Village Board denies Historic District appeal

Gwen Chamberlain

The Penn Yan Village Board has upheld a decision by the Historic Preservation Commission that will not allow a Clinton Street homeowner to use vinyl siding on his house.

Kevin McLoud, who owns 125 Clinton St., said he has put a lot of work into the house, but he was not aware of the Historic Preservation District when he signed the contract to buy the property. He said the vinyl siding he wants to install would look like clapboard, and it would be something that would hold up over time.

Fran Dumas, a member of the commission and the Yates County Historian explained the commission operates under a village ordinance that was established with state standards for preservation.

“Every single building in Penn Yan’s magnificent historic district is an individual,” she said, explaining that each structure represents a time in the history of the village. “You don’t want to nick away at that context,” she said, explaining the commission’s job is to preserve the district’s significance using standards handed down from the State Historic Preservation Office.

“We really felt that we could not make any other decision,” she said.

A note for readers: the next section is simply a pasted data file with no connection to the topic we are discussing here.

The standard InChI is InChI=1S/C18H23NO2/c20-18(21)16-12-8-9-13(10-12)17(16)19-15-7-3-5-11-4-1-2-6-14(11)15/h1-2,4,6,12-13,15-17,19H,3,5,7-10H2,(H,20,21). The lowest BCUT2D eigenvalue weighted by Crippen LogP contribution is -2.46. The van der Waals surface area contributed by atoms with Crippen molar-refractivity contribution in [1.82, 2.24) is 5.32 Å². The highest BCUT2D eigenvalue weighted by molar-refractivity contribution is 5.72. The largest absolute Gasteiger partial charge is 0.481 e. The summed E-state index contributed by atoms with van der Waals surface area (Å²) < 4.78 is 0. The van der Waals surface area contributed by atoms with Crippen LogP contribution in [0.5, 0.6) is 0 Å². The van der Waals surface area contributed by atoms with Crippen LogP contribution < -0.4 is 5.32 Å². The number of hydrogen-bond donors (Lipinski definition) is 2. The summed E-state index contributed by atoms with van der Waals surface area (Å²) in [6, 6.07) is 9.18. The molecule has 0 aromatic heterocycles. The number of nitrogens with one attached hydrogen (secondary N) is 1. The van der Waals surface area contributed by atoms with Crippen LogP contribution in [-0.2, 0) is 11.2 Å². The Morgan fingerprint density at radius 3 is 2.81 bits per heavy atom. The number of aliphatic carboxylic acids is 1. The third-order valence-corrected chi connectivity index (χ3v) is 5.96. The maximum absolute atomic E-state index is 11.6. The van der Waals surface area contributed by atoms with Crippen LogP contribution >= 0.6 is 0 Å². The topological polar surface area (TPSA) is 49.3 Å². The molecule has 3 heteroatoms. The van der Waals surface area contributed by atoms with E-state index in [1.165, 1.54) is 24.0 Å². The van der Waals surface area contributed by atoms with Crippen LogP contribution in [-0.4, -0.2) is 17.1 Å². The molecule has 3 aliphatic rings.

The trustees unanimously denied McLoud’s appeal. Trustees Robert Church and Christine Christensen said they felt their hands were tied. Church encouraged McLoud to bring any additional information to the board to support his appeal.

Trustee David Reeve said preservation and protection values are important, and that the village should not alter its commitment to preservation.

Dan Banach, who previously served on the village board commented that a previous village board set a precedent in the past by allowing Birkett Mills to use siding on its structure at the corner of Main and Water Streets.

Dumas called that decision “an extremely egregious case with a lot of outside influence.”

After the vote was taken, Attorney Ed Brockman said he had met with the commission and did some research. He said his concern is that the commission’s work is “reactionary,” explaining the body only acts when someone wants to do something with their property. His concern is the long term effect of that is that people will not keep up their properties in the district. He said the village should find financial incentives to maintain structures in the district.

Reeve said there is a system in place for owners of property in the district to apply for a village tax exemption after investing in improvements that increase the property’s value. “I don’t see that as a major contributing factor,” said Brockman, adding, that he isn’t aware of any property owners who have applied for the exemption.

Reeve, who is chairman of the village’s Planning and Development Committee, said the village should find ways to provide information and resources to property owners. “It’s never wrong to update the commitment that this board had to establish the commission.

The village’s historic district includes 65 acres with more than 281 structures that date from he 1820s to 1929 and represent examples of historic residential, commercial, industrial, civic and ecclesiastical structures. The district was listed on the National Register of Historic Places in 1985.